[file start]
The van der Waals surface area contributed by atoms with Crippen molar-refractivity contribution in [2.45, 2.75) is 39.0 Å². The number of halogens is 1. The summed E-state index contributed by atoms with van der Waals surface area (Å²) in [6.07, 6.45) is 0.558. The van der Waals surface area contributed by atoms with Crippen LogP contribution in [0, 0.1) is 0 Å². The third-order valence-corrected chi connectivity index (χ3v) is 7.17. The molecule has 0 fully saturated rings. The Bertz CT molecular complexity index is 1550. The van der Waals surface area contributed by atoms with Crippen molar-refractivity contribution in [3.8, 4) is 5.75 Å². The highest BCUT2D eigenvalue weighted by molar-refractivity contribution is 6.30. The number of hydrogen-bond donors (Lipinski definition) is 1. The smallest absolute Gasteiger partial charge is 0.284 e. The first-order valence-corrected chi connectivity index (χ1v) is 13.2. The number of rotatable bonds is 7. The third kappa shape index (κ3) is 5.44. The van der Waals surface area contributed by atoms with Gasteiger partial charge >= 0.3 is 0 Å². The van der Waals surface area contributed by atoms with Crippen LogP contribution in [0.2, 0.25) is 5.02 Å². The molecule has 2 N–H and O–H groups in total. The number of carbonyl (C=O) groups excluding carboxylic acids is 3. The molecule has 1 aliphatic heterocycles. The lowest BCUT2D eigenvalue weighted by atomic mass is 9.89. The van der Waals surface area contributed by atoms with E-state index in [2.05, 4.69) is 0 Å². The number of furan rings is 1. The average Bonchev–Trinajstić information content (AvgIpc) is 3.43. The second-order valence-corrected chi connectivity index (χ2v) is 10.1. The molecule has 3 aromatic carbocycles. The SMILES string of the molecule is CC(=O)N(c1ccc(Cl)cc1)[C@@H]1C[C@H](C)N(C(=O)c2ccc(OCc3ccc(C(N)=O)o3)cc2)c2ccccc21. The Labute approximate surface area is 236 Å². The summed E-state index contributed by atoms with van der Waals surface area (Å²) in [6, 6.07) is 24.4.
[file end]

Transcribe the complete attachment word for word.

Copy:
The van der Waals surface area contributed by atoms with Crippen molar-refractivity contribution in [2.45, 2.75) is 39.0 Å². The number of halogens is 1. The summed E-state index contributed by atoms with van der Waals surface area (Å²) in [6.07, 6.45) is 0.558. The van der Waals surface area contributed by atoms with Crippen LogP contribution in [0, 0.1) is 0 Å². The third-order valence-corrected chi connectivity index (χ3v) is 7.17. The molecule has 0 fully saturated rings. The Bertz CT molecular complexity index is 1550. The van der Waals surface area contributed by atoms with Crippen molar-refractivity contribution in [3.8, 4) is 5.75 Å². The highest BCUT2D eigenvalue weighted by molar-refractivity contribution is 6.30. The number of hydrogen-bond donors (Lipinski definition) is 1. The smallest absolute Gasteiger partial charge is 0.284 e. The first-order valence-corrected chi connectivity index (χ1v) is 13.2. The number of rotatable bonds is 7. The third kappa shape index (κ3) is 5.44. The van der Waals surface area contributed by atoms with Gasteiger partial charge >= 0.3 is 0 Å². The van der Waals surface area contributed by atoms with Crippen LogP contribution in [0.2, 0.25) is 5.02 Å². The molecule has 2 N–H and O–H groups in total. The number of carbonyl (C=O) groups excluding carboxylic acids is 3. The molecule has 1 aliphatic heterocycles. The lowest BCUT2D eigenvalue weighted by atomic mass is 9.89. The van der Waals surface area contributed by atoms with E-state index in [2.05, 4.69) is 0 Å². The number of furan rings is 1. The average Bonchev–Trinajstić information content (AvgIpc) is 3.43. The second-order valence-corrected chi connectivity index (χ2v) is 10.1. The molecule has 3 aromatic carbocycles. The SMILES string of the molecule is CC(=O)N(c1ccc(Cl)cc1)[C@@H]1C[C@H](C)N(C(=O)c2ccc(OCc3ccc(C(N)=O)o3)cc2)c2ccccc21. The Labute approximate surface area is 236 Å². The summed E-state index contributed by atoms with van der Waals surface area (Å²) in [6, 6.07) is 24.4.